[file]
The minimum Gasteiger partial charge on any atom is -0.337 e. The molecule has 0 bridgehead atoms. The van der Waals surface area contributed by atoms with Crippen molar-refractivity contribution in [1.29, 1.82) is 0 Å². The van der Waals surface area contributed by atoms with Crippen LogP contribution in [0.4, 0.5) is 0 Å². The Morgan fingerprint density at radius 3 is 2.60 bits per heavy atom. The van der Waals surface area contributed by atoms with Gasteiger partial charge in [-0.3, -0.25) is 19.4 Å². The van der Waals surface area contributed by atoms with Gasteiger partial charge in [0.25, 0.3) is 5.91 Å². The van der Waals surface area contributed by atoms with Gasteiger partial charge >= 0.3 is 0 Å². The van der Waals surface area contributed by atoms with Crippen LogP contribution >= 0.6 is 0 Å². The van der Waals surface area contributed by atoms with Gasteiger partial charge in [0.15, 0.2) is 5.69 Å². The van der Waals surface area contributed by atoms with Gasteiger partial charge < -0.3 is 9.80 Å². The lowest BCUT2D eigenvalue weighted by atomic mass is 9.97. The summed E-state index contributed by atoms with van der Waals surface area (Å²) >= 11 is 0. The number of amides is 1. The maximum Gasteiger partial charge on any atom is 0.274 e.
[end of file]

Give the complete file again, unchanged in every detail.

The minimum Gasteiger partial charge on any atom is -0.337 e. The molecule has 0 bridgehead atoms. The van der Waals surface area contributed by atoms with Crippen molar-refractivity contribution in [1.29, 1.82) is 0 Å². The van der Waals surface area contributed by atoms with Crippen LogP contribution in [0.4, 0.5) is 0 Å². The Morgan fingerprint density at radius 3 is 2.60 bits per heavy atom. The van der Waals surface area contributed by atoms with Gasteiger partial charge in [-0.3, -0.25) is 19.4 Å². The van der Waals surface area contributed by atoms with Gasteiger partial charge in [0.25, 0.3) is 5.91 Å². The van der Waals surface area contributed by atoms with Gasteiger partial charge >= 0.3 is 0 Å². The van der Waals surface area contributed by atoms with Crippen LogP contribution >= 0.6 is 0 Å². The van der Waals surface area contributed by atoms with Gasteiger partial charge in [0.15, 0.2) is 5.69 Å². The van der Waals surface area contributed by atoms with Gasteiger partial charge < -0.3 is 9.80 Å². The lowest BCUT2D eigenvalue weighted by atomic mass is 9.97. The summed E-state index contributed by atoms with van der Waals surface area (Å²) >= 11 is 0. The number of amides is 1. The maximum Gasteiger partial charge on any atom is 0.274 e.